by Art Gutman Ph.D., Professor, Florida Institute of Technology
The settlement was reported in a news release dated December 18, 2012 and may be viewed at http://www.dol.gov/opa/media/press/ofccp/OFCCP20122228.htm#.UNnA146hDzJ. Clougherty Packing Company, a subsidiary of Hormel, sells more than 400 million pounds of pork per year and is best known for its “Dodger Dogs”, which are sold at Los Angeles Dodger baseball games. Clougherty currently has a 3.9 million dollar contract with the Department of Agriculture to distribute products to food banks and other assistance programs.
Based on audits conducted between 2007 and 2009, the OFCCP determined that Clougherty discriminated against women, particularly Latino women, in its hiring process. The jobs in question were entry-level laborer positions at a meatpacking plant in Los Angeles. According to the terms of the settlement, Clougherty will pay $439,538 in back pay (with interest) to 1,988 qualified females who were rejected for jobs, and will also make 700 job offers to affected women as they become available. Given the size of the award and the 700 person shortfall, the award amounts to a little more than $600 per person.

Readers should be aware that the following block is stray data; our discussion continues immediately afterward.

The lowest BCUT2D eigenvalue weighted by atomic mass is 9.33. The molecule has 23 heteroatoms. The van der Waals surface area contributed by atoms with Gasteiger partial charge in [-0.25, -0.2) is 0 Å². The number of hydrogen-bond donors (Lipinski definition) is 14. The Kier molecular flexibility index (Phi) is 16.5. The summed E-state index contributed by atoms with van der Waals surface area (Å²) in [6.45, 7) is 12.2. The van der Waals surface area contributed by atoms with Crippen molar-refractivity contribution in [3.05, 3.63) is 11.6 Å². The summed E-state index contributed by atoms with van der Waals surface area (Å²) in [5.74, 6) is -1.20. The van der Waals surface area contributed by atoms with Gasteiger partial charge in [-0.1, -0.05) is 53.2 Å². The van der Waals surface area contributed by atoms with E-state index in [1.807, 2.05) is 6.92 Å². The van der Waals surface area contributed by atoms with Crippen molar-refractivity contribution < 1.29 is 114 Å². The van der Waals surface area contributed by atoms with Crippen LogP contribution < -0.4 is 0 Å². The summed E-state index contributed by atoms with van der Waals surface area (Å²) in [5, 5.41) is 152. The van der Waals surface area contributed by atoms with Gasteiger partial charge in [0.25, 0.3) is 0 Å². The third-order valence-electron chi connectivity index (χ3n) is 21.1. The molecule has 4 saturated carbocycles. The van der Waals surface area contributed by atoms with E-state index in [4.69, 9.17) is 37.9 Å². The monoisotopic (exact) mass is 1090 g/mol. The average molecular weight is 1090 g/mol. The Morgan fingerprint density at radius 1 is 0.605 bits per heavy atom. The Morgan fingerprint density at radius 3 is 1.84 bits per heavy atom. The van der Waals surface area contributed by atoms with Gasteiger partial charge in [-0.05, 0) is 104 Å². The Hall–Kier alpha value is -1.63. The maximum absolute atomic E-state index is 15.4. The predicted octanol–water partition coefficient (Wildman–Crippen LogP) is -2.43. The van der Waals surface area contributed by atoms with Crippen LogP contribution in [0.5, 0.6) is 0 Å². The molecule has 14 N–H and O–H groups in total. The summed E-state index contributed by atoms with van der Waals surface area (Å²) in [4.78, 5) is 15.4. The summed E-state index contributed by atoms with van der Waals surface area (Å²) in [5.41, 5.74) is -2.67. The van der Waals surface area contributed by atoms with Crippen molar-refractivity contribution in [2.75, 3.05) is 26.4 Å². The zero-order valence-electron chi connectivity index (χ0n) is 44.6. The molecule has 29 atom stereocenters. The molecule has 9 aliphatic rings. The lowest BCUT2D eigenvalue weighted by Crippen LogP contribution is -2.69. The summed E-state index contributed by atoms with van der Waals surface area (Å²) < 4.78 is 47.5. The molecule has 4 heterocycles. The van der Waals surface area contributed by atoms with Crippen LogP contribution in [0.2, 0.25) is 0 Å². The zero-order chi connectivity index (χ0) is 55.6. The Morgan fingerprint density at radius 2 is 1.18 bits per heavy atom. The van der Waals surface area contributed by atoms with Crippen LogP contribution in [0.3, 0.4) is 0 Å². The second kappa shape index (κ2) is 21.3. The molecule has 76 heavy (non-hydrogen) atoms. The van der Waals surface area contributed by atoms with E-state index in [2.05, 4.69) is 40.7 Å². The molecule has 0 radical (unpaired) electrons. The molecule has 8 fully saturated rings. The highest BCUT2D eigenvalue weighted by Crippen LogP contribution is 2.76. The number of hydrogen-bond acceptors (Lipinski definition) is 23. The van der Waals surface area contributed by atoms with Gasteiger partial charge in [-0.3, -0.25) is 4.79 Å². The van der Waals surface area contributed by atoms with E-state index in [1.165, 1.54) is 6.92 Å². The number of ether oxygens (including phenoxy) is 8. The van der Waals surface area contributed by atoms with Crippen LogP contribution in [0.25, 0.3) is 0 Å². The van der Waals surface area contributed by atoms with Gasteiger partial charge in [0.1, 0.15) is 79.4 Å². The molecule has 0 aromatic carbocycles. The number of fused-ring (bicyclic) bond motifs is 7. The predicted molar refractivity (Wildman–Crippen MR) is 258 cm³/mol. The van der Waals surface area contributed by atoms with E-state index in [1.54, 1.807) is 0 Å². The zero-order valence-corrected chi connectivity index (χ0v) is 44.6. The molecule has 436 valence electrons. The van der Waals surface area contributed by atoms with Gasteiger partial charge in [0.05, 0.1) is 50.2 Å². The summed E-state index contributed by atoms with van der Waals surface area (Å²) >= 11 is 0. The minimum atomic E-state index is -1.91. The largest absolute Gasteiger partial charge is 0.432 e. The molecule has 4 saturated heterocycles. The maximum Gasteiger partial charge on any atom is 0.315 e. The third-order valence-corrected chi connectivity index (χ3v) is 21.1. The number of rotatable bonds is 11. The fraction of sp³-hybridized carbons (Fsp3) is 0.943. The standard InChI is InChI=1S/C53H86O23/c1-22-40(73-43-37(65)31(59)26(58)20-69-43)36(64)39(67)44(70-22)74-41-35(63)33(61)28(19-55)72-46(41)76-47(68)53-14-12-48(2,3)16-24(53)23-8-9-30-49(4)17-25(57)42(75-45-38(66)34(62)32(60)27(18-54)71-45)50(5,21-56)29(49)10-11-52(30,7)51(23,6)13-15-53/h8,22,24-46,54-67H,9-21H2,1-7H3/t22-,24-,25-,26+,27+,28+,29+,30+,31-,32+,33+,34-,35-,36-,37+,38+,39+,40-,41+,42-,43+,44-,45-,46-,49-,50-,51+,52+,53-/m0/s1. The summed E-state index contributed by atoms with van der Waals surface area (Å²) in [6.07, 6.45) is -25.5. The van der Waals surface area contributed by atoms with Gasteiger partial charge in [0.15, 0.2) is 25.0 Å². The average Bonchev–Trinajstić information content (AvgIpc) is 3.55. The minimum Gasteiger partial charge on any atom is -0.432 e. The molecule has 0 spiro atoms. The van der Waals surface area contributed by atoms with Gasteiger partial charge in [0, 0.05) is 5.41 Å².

In commenting on the settlement, OFCCP Director Shiu stated:
So many Americans grew up eating Dodger Dogs and other Hormel products. These are uniquely American brands that ought to reflect American values, particularly when it comes to ensuring fairness in the workplace," ….. "During this holiday season, I hope that this settlement can provide a little financial help and a whole lot of justice for the women who were denied a fair shot at employment. Moreover, I am glad we were able to work with Clougherty to make sure that there will be greater opportunities for women to get jobs going forward.